Background: In-vitro and animal studies using EDC cross-linked membranes have shown great resistance to enzymatic digestion as well as low cytotoxicity, and indicated its potential expediency as a barrier membrane for guided bone regeneration (GBR). The purpose of this study was to evaluate the efficacy, biocompatibility and degradation kinetics of a novel 1-ethyl-3-(3-dimethylaminopropyl) carbodiimide (EDC)-cross-linked type I collagen membrane for regeneration of rabbit calvarial defects. EDC cross-linked type I collagen membrane and macroporous biphasic calcium phosphate (MBCP) consisting of 60 % hydroxyapatite and 40 % ß-tricalcium phosphate were used in this study. Four circular defects (ø = 8 mm) were created in each calvarium of 12 male white rabbits. The experimental groups randomly allocated to the defects were as follows - (1) sham control, (2) EDC-cross-linked collagen membrane (EDC membrane), (3) bone graft (BG), and (4) bone graft with collagen membrane (B-EDC membrane). Specimens were harvested at 2 weeks (n = 6) and 8 weeks (n = 6) postoperatively for observational histology and histometrical analysis. Result: The histologic observation showed close adaptation of the EDC membrane to the defect perimeters along with vascularization of the membrane at 2 weeks. Direct apposition of new bone on to the collagen matrix could be observed displaying adequate tissue integration. Collapsing of the central portion of the membrane could be seen in the EDC membrane group, and both BG and B-EDC membrane groups showed greater total augmented area and new bone area than the EDC membrane group. The membrane was largely unresorbed at 2 weeks; and at 8 weeks the overall shape of the membrane was still maintained suggesting sustained barrier function at 8 weeks. Conclusion: Within the limits of this study, it may be concluded that EDC-cross-linked collagen membrane is a safe biomaterial with adequate tissue integration and resorption kinetics to support bone regeneration when used in conjunction with bone filler.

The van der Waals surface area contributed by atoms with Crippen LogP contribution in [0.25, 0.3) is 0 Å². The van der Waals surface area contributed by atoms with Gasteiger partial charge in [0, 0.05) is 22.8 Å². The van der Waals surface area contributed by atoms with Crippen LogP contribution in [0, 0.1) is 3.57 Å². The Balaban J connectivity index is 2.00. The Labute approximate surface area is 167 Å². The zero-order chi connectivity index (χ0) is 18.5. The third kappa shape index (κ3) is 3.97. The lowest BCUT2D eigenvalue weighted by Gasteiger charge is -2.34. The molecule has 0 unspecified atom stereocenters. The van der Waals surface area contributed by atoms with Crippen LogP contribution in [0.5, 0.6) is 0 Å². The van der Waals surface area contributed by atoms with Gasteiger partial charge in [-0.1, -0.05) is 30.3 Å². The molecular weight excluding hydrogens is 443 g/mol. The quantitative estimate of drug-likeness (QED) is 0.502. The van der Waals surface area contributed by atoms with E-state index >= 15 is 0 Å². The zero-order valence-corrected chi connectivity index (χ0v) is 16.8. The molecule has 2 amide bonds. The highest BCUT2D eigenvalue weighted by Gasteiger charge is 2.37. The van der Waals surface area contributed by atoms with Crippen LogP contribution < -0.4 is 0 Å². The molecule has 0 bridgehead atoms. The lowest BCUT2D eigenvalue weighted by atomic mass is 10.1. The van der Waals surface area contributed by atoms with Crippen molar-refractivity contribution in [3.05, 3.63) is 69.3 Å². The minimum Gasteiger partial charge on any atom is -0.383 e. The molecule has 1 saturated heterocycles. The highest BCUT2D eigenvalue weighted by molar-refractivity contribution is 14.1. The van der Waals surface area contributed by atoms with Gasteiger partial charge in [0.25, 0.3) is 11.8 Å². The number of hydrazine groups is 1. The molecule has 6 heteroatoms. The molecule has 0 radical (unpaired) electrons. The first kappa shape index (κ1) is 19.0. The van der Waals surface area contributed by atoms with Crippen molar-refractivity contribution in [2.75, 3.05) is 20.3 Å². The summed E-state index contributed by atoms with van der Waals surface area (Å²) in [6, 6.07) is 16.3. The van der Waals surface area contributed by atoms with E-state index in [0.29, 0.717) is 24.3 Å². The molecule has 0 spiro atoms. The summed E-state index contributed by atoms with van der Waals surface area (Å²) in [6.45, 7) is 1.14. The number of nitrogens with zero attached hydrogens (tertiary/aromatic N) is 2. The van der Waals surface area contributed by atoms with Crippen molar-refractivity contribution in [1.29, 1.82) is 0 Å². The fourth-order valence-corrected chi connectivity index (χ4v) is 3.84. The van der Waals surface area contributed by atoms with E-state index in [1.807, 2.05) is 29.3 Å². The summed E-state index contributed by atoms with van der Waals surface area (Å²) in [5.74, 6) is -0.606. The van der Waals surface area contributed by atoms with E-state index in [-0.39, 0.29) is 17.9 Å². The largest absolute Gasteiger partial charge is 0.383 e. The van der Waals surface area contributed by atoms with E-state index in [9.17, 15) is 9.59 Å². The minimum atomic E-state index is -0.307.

All Science Journal Classification (ASJC) codes
- Ceramics and Composites
- Medicine (miscellaneous)
- Biomedical Engineering